by Maura Dundon (Senior Policy Counsel, Center for Responsible Lending)
The sale of Corinthian Colleges (the for-profit college chain that operates Everest, WyoTech, and Heald) to the student loan debt collector ECMC is poised to close today. The deal has raised serious concerns about the fate of Corinthian students and whether the new entity represents a true reform for student borrowers. [Update: It's being reported that the closing has been postponed through February 2.]
Corinthian has been the subject of numerous accusations of abusive conduct and law enforcement investigations into consumer fraud allegations. With Corinthian suffering severe financial instability, the Department of Education is midwifing the sale to ECMC — which itself has a record of consumer abuse allegations against it—instead of allowing Corinthian to fail. Despite serious concerns raised by consumer, education, civil rights, and student groups, and by legislators, the Department of Education is set on seeing the deal through.
As part of the deal, which must be approved by the Department of Education and other regulators, Corinthian will be transformed from a for-profit into a non-profit, evading the bulk of regulations that apply to career college programs. This includes the “gainful employment” rule that the Obama administration has worked so hard to put into place.
Among the many troubling aspects of the deal, ECMC plans to perpetuate Corinthian’s use of forced arbitration agreements with students, suppressing their rights to bring their legitimate complaints to court and hindering important information that would otherwise reach regulators. Arbitration agreements are common at for-profit colleges, but they are essentially unheard of in private non-profit and public colleges. The deal would already limit ECMC’s successor liability for Corinthian’s conduct – so the arbitration agreements are clearly intended to reduce ECMC’s liability for its own conduct.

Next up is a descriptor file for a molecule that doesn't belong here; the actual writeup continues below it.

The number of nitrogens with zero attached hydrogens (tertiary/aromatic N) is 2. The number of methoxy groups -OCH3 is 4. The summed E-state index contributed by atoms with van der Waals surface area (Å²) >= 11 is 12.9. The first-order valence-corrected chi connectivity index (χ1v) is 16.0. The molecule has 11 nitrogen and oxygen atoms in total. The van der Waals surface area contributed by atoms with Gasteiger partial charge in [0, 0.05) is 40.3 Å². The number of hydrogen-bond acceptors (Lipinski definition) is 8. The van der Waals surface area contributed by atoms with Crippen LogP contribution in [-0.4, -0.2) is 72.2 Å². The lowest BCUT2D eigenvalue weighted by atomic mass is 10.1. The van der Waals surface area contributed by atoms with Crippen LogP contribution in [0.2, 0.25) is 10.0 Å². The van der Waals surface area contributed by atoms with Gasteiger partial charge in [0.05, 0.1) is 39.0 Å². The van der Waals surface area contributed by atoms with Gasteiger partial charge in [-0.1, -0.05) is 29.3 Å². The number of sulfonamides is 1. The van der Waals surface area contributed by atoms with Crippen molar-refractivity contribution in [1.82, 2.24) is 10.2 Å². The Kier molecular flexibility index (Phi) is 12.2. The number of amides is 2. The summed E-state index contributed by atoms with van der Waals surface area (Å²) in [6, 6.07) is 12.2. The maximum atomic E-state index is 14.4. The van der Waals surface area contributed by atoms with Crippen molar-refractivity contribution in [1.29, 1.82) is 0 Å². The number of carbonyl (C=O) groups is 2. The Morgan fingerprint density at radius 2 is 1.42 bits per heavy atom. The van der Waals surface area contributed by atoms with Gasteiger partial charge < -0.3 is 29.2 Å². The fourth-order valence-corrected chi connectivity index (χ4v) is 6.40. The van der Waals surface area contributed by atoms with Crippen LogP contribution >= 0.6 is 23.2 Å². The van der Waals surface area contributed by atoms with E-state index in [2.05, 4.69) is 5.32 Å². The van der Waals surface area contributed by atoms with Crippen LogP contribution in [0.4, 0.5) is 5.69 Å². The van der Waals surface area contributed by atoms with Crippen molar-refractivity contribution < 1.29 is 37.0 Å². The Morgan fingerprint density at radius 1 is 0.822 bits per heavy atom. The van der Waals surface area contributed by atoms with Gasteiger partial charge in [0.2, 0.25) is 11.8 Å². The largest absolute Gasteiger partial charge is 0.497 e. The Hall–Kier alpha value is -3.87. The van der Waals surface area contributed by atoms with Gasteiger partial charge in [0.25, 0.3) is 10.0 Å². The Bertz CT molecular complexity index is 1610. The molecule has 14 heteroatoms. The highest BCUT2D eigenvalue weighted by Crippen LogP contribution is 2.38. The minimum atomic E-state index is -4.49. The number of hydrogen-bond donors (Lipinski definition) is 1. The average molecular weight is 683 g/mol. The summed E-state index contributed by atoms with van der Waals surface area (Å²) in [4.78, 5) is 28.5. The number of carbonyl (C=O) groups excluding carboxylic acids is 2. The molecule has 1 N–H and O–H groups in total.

The Department of Education says that ECMC is “committed to giving students a new start and more opportunities for success,” but the insistence on arbitration suggests that ECMC expects to be the subject of a high volume of strong consumer and whistleblower complaints. The fact that ECMC still expects such a consumer litigation risk after it takes over belies ECMC and the Department’s claims that the deal represents a real sea change in conduct towards students.
The fate of Corinthian students’ $500 million dollars in private student loans remains a mystery. The CFPB filed suit against Corinthian this fall for predatory lending practices related to its Genesis private student loan product, but Corinthian sold the loans to a debt buyer for pennies on the dollar on the eve of the CFPB’s complaint filing. During that time period, Corinthian was also under close scrutiny and oversight by the Department of Education – but nobody seems to have taken action to stop the sale. This is a shame. Although borrowers may have some residual FTC Holder Rule claims and defenses against the debt buyer derived from Corinthian’s conduct, the best result would have been for the Department to require that Corinthian forgive the loans as part of the sale to ECMC, or forgiveness pursuant to the CFPB action. Those chances have been lost, since most of the loans are no longer held by Corinthian. Only a small fraction of the loans, those which are still held by Corinthian, will be forgiven under the deal.
By keeping Corinthian on life support, the Department of Education has also effectively blocked students from having their federal student loans discharged. The deal with ECMC would provide some relief for a subset of students, but if Corinthian closed, all current and recent students would have the option to have their loans discharged. But instead, Corinthian remains open and enrolling new students who are incurring new debts pending the sale. Some students certainly may prefer their school to remain open, but one can’t help but wish that this deal let all the indebted students have the option for a fresh start. ECMC is poised to enter this new endeavor free and clear of liability and with significant insulation against future claims. Why not the students, too?